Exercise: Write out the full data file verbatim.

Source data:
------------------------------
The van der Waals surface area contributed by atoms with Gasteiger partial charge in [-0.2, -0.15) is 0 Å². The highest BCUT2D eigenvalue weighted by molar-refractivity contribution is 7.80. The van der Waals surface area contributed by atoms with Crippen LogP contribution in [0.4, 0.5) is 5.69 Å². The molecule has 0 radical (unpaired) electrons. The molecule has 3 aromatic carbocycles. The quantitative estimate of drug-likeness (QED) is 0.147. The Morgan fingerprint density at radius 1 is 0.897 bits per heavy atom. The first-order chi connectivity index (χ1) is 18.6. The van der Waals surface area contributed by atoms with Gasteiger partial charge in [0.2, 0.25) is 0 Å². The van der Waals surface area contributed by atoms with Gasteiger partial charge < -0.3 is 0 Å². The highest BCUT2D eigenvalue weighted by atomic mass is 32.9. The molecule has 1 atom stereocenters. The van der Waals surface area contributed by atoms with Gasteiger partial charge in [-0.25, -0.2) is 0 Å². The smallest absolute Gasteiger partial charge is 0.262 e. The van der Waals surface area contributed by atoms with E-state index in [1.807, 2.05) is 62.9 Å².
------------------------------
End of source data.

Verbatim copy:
The van der Waals surface area contributed by atoms with Gasteiger partial charge in [-0.2, -0.15) is 0 Å². The highest BCUT2D eigenvalue weighted by molar-refractivity contribution is 7.80. The van der Waals surface area contributed by atoms with Crippen LogP contribution in [0.4, 0.5) is 5.69 Å². The molecule has 0 radical (unpaired) electrons. The molecule has 3 aromatic carbocycles. The quantitative estimate of drug-likeness (QED) is 0.147. The Morgan fingerprint density at radius 1 is 0.897 bits per heavy atom. The first-order chi connectivity index (χ1) is 18.6. The van der Waals surface area contributed by atoms with Gasteiger partial charge in [0.2, 0.25) is 0 Å². The van der Waals surface area contributed by atoms with Gasteiger partial charge < -0.3 is 0 Å². The highest BCUT2D eigenvalue weighted by atomic mass is 32.9. The molecule has 1 atom stereocenters. The van der Waals surface area contributed by atoms with Gasteiger partial charge in [-0.25, -0.2) is 0 Å². The smallest absolute Gasteiger partial charge is 0.262 e. The van der Waals surface area contributed by atoms with E-state index in [1.807, 2.05) is 62.9 Å².